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Understanding and controlling complex systems

Periodic Reporting for period 1 - UCoCoS (Understanding and controlling complex systems)

Reporting period: 2016-04-01 to 2018-03-31

Europe faces major challenges in science, society and industry, induced by the complexity of our hyper-connected world. Examples are the climate change, infectious diseases, artificial interconnected systems whose dynamics are beyond our understanding such as the internet, the global banking system and the power grid. A demand of performance emerges at an unprecedented scale: collaborative sensors and robots so to ensure competitiveness of our European production industry, better management of our traffic flows, designing (de)synchronization mechanisms applicable in neuroscience, are examples illustrating the necessity to understand and control the dynamics of complex networks.

However, this requires a fundamentally new kind of complexity science. The traditional way of reducing a system to its components fails when the global dynamics are determined mainly by the interactions. Moreover, an interdisciplinary approach is necessary as revealing common principles is key in getting grip on the complexity.

The objectives of UCoCoS are to create a control-oriented framework for complex systems, and to define a common language, common methods, tools and software for the complexity scientist. Moreover, as the first training network on the theme, UCoCoS aims at i) creating a closely connected new generation of leading European scientists, capable of designing network structures and policies to affect the networks, and ii) initiating long-term partnerships and collaboration mechanisms leading to sustainable doctoral training.

The UCoCoS approach builds on recent developments in three domains (control, computer science, mechanical engineering) and stems from the identification of a unique combination of expertise within the consortium. Every ESR performs a cutting-edge project, strongly relying on the complementary expertise of the three academic beneficiaries and benefiting from training by non-academic partners from three different sectors.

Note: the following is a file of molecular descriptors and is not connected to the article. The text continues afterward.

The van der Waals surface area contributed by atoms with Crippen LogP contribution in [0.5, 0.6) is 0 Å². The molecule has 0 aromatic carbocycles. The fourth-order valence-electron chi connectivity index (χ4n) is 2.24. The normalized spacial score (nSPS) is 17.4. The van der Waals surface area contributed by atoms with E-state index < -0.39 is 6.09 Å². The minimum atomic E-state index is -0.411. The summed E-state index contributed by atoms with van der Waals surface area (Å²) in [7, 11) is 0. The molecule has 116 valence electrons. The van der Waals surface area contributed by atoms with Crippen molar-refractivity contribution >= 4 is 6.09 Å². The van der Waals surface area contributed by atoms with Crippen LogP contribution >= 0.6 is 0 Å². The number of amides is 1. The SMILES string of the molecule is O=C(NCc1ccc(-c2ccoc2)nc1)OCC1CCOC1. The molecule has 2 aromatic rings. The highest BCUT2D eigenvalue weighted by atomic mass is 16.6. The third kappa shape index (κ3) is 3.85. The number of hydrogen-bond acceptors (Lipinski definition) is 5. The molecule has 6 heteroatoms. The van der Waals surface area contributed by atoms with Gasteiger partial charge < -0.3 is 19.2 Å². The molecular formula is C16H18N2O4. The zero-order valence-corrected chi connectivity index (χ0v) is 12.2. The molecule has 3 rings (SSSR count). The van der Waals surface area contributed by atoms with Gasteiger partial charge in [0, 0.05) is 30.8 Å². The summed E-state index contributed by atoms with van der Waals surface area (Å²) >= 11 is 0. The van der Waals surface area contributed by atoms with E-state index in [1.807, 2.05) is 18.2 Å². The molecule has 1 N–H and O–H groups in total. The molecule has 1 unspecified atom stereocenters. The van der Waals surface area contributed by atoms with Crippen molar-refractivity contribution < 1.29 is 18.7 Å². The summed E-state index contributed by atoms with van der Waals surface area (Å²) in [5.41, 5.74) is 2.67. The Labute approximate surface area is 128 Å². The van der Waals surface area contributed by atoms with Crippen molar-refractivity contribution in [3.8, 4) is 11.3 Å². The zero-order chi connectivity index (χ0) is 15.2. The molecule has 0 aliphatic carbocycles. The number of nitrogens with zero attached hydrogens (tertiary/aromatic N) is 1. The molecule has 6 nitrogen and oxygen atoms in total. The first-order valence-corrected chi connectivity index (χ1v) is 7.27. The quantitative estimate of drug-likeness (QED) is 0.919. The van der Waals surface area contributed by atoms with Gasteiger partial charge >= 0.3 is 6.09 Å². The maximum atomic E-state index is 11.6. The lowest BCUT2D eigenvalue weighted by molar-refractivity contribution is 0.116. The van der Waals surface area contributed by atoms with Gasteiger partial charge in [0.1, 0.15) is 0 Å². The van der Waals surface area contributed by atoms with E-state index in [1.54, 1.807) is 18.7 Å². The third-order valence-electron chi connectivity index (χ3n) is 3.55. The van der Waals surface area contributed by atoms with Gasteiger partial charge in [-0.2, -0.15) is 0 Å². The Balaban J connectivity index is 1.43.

In the first reporting period we strongly contributed to the three complementary research directions described below. Each one corresponds to a work package, centered around the PhD projects of two Early Stage Researchers (ESR). Each ESR is jointly supervised by advisors from two beneficiaries, in such a way that all three beneficiaries are strongly involved in each research direction. This explains why we do not follow the conventional listing of achievements per beneficiary.

Robustness of networks of interconnected systems and the analysis of emergent behavior
An established method to predict oscillatory solutions of nonlinear dynamical systems is the Harmonic Balance Method, which we have extended to networks of interconnected systems. The extensions consist of predicting oscillatory profiles, and of exploiting the network structure, which is important in terms of scalability with respect to size of the network. A second contributions concerns the development of observers, which serve to reconstruct the network state from measurements. We proposed a novel type of distributed observer that retrieves the state in a finite time, offering major advantages with respect to existing solutions in terms of convergence and robustness with respect to communication delays in the network, and we made a comparison between distributed and centralized observers.

Analysis of clustering in large networks